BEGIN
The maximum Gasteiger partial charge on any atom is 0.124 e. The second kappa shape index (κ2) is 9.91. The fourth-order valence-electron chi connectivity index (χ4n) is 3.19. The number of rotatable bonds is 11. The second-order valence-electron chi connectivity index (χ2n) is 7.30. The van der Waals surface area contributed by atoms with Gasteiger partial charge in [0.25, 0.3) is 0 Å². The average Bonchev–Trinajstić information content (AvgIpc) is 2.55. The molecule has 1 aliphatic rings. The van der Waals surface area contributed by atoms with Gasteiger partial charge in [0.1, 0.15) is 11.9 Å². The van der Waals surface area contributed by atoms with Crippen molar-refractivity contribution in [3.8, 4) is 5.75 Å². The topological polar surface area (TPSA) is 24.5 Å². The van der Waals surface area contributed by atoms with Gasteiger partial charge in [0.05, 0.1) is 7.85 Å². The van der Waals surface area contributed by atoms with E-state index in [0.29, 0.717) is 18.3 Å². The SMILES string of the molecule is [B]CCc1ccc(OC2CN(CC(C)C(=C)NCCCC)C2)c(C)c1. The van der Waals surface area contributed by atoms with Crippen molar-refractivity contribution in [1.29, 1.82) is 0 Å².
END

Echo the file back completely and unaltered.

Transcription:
The maximum Gasteiger partial charge on any atom is 0.124 e. The second kappa shape index (κ2) is 9.91. The fourth-order valence-electron chi connectivity index (χ4n) is 3.19. The number of rotatable bonds is 11. The second-order valence-electron chi connectivity index (χ2n) is 7.30. The van der Waals surface area contributed by atoms with Gasteiger partial charge in [0.25, 0.3) is 0 Å². The average Bonchev–Trinajstić information content (AvgIpc) is 2.55. The molecule has 1 aliphatic rings. The van der Waals surface area contributed by atoms with Gasteiger partial charge in [0.1, 0.15) is 11.9 Å². The van der Waals surface area contributed by atoms with Crippen molar-refractivity contribution in [3.8, 4) is 5.75 Å². The topological polar surface area (TPSA) is 24.5 Å². The van der Waals surface area contributed by atoms with Gasteiger partial charge in [0.05, 0.1) is 7.85 Å². The van der Waals surface area contributed by atoms with E-state index in [0.29, 0.717) is 18.3 Å². The SMILES string of the molecule is [B]CCc1ccc(OC2CN(CC(C)C(=C)NCCCC)C2)c(C)c1. The van der Waals surface area contributed by atoms with Crippen molar-refractivity contribution in [1.29, 1.82) is 0 Å².